Fanny Blankers-Koen: 5 Things To Know About Dutch Olympian & Today’s Google Doodle

Fanny Blankers-Koen, a decorated Olympic sprinter, was honored with a Google Doodle on April 26! Here’s 4 things to know about the legendary Dutch athlete!

1. Fanny Blankers-Koen was a Dutch sprinter. — She was born Francina Elsje Blankers-Koen. To this day, she is the first and only woman to have won four athletics gold medals at a single Olympics, in London in 1948. She was a 30-year-old mother of two when she competed at the London Olympics, where she competed in 11 heats and finals in eight days. And, she won the 200m by 0.7 seconds, while being pregnant with her third child. Aside from her Olympic achievements she won five European titles and 58 Dutch championships.

2. Fanny Blankers-Koen’s nickname was the “Flying Housewife.” — Her world records, title wins, and legendary resume earned her the nickname. The international press dubbed her with the name “Flying Housewife,” as well as, “the flying Dutchmam, and “Amazing Fanny.” The term “housewife” came from the media’s portrayal of her being the perfect mother. There is even a statue of Fanny Blankers-Koen in Rotterdam, Netherlands that depicts her running with her head tilted back, a pose she became known for.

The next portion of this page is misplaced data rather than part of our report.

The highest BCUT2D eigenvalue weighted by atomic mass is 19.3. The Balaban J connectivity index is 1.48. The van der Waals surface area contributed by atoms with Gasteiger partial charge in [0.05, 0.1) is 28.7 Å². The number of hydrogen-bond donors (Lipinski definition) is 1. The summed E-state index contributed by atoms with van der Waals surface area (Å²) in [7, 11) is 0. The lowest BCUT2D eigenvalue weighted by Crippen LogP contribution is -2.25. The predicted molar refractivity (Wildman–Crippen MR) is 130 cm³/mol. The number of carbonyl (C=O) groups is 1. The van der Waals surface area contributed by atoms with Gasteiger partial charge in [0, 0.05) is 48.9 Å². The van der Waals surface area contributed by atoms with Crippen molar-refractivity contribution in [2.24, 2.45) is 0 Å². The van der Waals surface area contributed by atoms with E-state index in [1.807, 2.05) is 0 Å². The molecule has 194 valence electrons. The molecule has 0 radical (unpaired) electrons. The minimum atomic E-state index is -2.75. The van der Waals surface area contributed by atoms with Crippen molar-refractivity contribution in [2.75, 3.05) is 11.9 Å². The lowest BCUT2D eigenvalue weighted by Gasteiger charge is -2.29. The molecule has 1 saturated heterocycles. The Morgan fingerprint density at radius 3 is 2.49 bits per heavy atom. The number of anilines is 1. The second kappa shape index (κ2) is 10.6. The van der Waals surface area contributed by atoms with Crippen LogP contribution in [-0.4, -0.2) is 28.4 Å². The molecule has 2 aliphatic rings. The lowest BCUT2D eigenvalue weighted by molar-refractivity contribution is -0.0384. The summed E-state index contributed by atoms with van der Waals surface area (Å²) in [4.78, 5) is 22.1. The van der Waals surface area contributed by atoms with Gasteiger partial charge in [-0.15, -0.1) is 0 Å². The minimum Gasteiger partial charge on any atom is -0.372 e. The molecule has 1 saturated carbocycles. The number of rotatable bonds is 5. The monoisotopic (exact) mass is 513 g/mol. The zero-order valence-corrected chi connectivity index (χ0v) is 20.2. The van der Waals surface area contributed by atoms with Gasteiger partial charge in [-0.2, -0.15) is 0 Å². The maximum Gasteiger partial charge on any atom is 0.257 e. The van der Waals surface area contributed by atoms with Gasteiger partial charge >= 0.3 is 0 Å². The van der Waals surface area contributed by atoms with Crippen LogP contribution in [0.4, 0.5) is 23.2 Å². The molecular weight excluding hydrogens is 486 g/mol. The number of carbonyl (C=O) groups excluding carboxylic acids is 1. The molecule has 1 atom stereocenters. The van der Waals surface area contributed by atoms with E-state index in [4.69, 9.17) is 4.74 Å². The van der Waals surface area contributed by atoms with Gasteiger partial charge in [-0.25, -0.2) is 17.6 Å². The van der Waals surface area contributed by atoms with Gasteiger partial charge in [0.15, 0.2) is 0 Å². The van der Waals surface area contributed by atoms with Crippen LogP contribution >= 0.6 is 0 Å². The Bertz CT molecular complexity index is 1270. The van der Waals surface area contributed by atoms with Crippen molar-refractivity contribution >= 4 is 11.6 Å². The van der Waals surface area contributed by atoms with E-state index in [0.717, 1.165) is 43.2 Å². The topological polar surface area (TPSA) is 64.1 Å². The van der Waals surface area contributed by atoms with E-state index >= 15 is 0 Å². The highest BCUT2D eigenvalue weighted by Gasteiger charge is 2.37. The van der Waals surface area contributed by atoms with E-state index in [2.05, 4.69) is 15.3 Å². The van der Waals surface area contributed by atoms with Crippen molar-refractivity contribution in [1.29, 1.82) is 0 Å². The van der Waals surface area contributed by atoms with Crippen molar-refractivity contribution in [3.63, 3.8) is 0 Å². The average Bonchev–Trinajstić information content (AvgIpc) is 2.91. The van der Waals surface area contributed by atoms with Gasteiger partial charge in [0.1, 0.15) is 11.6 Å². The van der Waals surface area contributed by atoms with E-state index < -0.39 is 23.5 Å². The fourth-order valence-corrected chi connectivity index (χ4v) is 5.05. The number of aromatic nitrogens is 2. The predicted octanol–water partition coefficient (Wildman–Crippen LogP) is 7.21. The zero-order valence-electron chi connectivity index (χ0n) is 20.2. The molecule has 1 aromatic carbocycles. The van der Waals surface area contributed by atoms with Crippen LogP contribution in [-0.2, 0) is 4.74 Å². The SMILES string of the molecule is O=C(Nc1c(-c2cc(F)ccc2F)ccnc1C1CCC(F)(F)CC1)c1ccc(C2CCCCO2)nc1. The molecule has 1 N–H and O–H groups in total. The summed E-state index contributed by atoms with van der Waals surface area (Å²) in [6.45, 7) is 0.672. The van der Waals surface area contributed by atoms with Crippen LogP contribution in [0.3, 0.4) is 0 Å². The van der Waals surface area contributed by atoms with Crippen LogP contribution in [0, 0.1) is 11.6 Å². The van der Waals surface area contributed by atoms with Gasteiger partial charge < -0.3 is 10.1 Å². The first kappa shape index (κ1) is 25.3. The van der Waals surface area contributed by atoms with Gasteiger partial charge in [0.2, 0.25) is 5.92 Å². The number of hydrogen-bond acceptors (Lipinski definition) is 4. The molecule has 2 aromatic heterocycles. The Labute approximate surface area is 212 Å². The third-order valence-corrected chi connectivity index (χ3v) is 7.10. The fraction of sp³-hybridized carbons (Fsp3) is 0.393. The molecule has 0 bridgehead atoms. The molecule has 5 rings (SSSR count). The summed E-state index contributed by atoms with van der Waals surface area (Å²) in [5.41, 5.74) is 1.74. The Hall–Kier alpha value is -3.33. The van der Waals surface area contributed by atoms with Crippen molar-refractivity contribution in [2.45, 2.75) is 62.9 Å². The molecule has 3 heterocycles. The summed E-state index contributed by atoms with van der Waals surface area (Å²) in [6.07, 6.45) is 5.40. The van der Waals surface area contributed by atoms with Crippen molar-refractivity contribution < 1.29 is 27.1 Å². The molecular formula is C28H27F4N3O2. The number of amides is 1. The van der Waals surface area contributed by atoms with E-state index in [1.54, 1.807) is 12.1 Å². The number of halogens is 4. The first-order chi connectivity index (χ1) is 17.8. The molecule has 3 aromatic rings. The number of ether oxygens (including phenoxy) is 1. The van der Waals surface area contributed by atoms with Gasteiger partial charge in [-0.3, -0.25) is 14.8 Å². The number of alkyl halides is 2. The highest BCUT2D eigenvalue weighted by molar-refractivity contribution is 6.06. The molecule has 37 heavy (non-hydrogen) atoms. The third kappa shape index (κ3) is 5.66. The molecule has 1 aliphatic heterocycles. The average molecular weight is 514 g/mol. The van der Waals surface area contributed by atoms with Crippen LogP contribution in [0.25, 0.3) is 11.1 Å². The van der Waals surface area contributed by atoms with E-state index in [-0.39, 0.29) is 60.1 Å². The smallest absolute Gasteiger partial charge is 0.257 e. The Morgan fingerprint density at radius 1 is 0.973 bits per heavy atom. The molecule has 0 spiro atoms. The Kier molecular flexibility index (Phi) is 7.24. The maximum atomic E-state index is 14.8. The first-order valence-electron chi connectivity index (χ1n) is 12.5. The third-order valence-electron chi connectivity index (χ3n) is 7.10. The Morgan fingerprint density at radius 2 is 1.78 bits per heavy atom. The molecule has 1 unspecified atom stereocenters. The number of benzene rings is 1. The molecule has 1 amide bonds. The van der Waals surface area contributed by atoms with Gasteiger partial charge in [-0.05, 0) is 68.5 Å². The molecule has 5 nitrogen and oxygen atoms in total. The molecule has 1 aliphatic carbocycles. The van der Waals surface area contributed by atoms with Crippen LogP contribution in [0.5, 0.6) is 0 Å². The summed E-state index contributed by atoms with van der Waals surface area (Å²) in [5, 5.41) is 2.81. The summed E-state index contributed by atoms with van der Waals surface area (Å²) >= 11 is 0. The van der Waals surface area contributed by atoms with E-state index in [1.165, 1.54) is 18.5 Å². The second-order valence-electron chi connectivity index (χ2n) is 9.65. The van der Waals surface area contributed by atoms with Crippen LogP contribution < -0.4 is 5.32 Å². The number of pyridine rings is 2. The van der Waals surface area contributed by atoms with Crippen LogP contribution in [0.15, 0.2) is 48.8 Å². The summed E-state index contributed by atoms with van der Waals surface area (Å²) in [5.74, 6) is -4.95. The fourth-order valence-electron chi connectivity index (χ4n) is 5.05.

3. Today, April 26, would have been her 100th birthday. — As a tribute to her iconic career and milestone birthday, Fanny Blankers-Koen she was honored with a Google Doodle.

4. After retiring in 1955, she served as the team leader of the Dutch athletics team. — Fanny Blankers-Koen was with the team from 1958-1968. In 1981, the Fanny Blankers-Koen Games, an international athletics event, were established. The games are still held annually in Hengelo. In 1999, she was honored with the “Female Athlete of the Century” award at the International Association of Athletics Federations gala. She also wrote an autobiography in 1949 with help from her husband, Jan, who passed in 1977.

5. Later years… In her later years, she suffered from Alzheimer’s disease and was deaf, according to reports. She lived in a psychiatric nursing home, and died in January 2004 at age 85.

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